Preschool · Programs · Virtual Programming

Virtual Sunshine Squad: Let’s Share

As part of a very generous and sharing-centric profession, I love to share! But did I always? Like when I was a toddler or preschooler? Hell to the no. Nowadays, caregivers, educators, and experts are seeking to reframe the concept of “sharing” beyond a begrudging act of giving up a beloved toy. Instead, the focus is on the receiver practicing patience and waiting their turn. Check out more on this perspective from the authors of Terrific Toddlers and this brief article by Psychotherapist Jill Ceder titled “Why You Shouldn’t Force Your Kid to Share.”

Welcome Song

Tune: Skip to My Lou

Hello (name) and how are you? x3
Welcome to storytime

Welcome Book: The Big Umbrella by Amy June Bates

3 Ways to be be a part of Sunshine Squad (from Sunflower Storytime)

  1. Being kind to yourself
  2. Being kind to others
  3. Being kind to animals and nature

I am great! (Arms wide)
I  am smart! (Finger to head)
I am strong! (Flex muscles)
I am loved! (Hug yourself)
Today is an awesome day! (Thumbs up)

Introduction to theme: Sharing

Sharing should be seen as taking turns and practicing patience. Try not to interrupt play to force your child to share–they may learn that generosity feels bad. “You can play with whatever you want, for as long as you like. When you put it down, someone else can play with it.”

Book: Groovy Joe: Ice Cream & Dinosaurs by Litwin

Action Rhyme (scarves):

The more we share together, together, together
The more we share together the happier we’ll be
Cause friends can play with us
Or friends can play near us
The more we share together the happier we’ll be

The more we wait our turn, our turn, our turn
The more we wait our turn the happier we’ll be
If a friend has a toy
Then we wait our turn
The more we wait our turn the happier we’ll be

Recorded Song: “The Sharing Song” by Raffi

Settle Down Rhyme: If You’re Ready for a Story

Flannel Story: Bears on Chairs by Shirley Parenteau

Inspired by East Greenwich Free Library. See photo below if you feel like your artistic aspirations aren’t up to snuff with the rest of the flannel creators out there.

Text adapted from Shirley Parenteau’s book:

Four small chairs just right for bears.
Where is the bear for each small chair?

Orange Bear sits on a chair.
He likes it there on his one chair.

Now green bear wants a chair.
She climbs up there on the second chair.

Another chair is over there.
Yellow Bear takes that chair.

Here’s Floppy Bear. She takes a chair.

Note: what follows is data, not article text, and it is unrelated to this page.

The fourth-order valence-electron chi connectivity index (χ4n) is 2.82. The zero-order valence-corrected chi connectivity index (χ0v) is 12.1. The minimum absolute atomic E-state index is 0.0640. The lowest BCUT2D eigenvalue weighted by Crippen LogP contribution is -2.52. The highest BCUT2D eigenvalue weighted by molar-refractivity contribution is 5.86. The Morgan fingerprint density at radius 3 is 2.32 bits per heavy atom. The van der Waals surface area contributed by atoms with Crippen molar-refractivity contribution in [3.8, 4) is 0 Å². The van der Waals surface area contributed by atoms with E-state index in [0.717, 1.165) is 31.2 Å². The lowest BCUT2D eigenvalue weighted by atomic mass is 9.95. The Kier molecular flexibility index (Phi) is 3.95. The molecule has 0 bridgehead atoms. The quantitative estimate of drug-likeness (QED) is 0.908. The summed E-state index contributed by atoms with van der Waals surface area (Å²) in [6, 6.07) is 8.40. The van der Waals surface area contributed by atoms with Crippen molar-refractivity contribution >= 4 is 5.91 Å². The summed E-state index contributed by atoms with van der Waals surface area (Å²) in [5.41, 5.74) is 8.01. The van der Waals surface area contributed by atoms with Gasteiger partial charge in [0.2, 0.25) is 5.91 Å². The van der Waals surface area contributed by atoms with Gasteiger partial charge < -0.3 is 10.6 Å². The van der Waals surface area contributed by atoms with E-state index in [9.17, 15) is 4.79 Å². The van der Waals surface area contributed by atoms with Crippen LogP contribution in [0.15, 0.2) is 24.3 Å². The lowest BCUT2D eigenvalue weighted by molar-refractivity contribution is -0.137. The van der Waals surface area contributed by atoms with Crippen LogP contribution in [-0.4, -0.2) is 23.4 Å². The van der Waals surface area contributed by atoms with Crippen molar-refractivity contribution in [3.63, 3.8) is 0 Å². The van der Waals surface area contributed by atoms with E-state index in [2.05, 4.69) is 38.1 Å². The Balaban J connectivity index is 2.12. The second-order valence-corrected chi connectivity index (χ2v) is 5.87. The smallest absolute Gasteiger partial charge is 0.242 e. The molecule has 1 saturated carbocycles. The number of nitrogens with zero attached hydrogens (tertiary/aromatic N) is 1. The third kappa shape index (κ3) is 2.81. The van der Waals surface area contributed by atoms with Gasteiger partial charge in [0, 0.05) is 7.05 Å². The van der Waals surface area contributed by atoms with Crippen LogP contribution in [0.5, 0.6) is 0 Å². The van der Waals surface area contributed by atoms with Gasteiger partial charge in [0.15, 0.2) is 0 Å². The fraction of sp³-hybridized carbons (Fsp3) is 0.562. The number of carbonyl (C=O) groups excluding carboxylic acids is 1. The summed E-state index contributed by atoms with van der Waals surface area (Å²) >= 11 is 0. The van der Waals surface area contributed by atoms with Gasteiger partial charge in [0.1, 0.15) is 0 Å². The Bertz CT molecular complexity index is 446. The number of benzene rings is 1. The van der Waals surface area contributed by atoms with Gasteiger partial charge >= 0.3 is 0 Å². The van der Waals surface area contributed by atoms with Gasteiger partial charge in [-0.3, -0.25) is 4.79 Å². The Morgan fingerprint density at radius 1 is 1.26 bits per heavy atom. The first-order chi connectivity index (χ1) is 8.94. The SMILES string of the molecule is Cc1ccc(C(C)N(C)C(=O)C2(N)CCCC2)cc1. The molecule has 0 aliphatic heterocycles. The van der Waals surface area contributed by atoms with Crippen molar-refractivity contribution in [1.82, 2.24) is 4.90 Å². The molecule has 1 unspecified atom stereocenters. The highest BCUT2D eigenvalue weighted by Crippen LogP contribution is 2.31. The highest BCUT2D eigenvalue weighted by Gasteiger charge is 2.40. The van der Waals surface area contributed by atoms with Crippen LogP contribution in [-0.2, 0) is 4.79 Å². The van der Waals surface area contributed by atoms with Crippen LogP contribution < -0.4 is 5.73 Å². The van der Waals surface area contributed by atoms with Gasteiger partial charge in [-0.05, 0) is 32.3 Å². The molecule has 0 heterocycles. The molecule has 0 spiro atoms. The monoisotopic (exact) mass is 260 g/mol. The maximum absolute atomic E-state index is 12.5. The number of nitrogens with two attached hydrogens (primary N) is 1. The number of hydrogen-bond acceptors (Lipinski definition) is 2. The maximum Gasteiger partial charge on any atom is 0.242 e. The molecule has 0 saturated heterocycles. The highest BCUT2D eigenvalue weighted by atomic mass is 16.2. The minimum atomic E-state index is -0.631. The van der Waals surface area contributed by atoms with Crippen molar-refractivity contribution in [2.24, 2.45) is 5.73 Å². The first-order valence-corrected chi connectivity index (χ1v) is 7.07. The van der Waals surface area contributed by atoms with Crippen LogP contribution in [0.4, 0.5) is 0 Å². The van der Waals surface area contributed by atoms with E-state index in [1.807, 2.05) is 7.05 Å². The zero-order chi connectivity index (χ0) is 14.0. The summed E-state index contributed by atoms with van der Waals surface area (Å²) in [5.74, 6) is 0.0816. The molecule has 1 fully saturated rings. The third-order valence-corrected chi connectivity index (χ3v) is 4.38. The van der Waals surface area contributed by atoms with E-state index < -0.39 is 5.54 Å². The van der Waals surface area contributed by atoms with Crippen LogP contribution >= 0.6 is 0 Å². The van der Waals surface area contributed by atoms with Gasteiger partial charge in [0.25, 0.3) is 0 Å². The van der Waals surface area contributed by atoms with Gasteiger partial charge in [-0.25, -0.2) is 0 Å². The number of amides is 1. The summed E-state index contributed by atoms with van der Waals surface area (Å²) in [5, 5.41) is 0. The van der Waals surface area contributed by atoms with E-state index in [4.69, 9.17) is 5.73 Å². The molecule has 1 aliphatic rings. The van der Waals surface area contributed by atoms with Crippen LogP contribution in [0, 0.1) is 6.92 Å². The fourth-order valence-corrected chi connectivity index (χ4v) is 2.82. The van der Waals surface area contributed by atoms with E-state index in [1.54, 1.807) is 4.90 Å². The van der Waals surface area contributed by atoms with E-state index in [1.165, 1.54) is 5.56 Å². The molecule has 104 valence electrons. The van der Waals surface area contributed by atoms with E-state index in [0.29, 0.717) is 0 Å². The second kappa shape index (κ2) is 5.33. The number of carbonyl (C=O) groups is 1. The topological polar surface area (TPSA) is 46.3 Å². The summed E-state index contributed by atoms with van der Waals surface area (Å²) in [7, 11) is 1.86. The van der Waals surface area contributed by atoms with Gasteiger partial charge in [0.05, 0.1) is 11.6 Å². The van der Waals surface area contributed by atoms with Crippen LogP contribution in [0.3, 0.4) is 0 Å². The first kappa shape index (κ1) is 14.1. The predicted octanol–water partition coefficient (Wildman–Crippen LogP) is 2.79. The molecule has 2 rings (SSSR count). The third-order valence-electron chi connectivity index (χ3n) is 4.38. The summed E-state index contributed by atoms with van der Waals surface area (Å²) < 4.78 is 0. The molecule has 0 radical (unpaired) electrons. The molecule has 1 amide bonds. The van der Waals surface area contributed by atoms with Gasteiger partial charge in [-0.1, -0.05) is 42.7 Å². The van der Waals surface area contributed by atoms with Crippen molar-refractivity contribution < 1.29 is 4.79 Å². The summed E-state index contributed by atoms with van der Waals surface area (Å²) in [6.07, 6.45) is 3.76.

She’s happy there on that last chair.

Four happy bears on four small chairs.
Not a bear has to share.

Oops! Big Brown Bear looks for a chair.
There is none there for that big bear.What a stare from Big Brown Bear.
That big bear wants a chair!
Look! They’ve moved their chairs
To make one big chair to hold all the bears.

First Big Brown Bear then Yellow Bear
Climb up there on that long chair.
The other bears look over there.
Is there room to spare for three more bears?
Yes! There’s room up there for all FIVE bears!
Now it’s fair! The bears all share!

Book: Dozens of Doughnuts by Carrie Finson

Action Rhyme: Pleasingly Patient from Harford County Public Library

I am patient.
I am patient.
Watch me wait.
Watch me wait. 

One, two, three, four, five,
Six, seven, eight, nine, ten.
I can wait.
I am great!

Craft: Pool Noodle Donuts

Craft kits available at library for registered patrons include: Glue, bag of gemstones (I used gemstones because I had leftovers from another program. You can also use cut up pipe cleaners or yarn for sprinkles), 5 cotton balls, 6 pool noodle circles (Each pool noodle was cut into 15 circles), tweezers

  1. Unroll cotton ball and glue to pool noodle circle. Rip off any excess of the cotton ball.
  2. Put a small dot of glue on the back of a gem stone and then place the gem stone on the cotton ball fluff. Repeat as much as desired.
  3. Place donuts in box and share them with family and toys. 

*You may use the tweezers to pull apart the fluff or to pick up the donuts and serve them. Tweezers are a fun way to strengthen your pincer grasp, an essential skill for learning how to write.

Goodbye Rhyme: Tune: Skip to My Lou

Wave wave wave goodbye
Wave, wave, wave goodbye
Wave, wave, wave goodbye
I hope to see you soon

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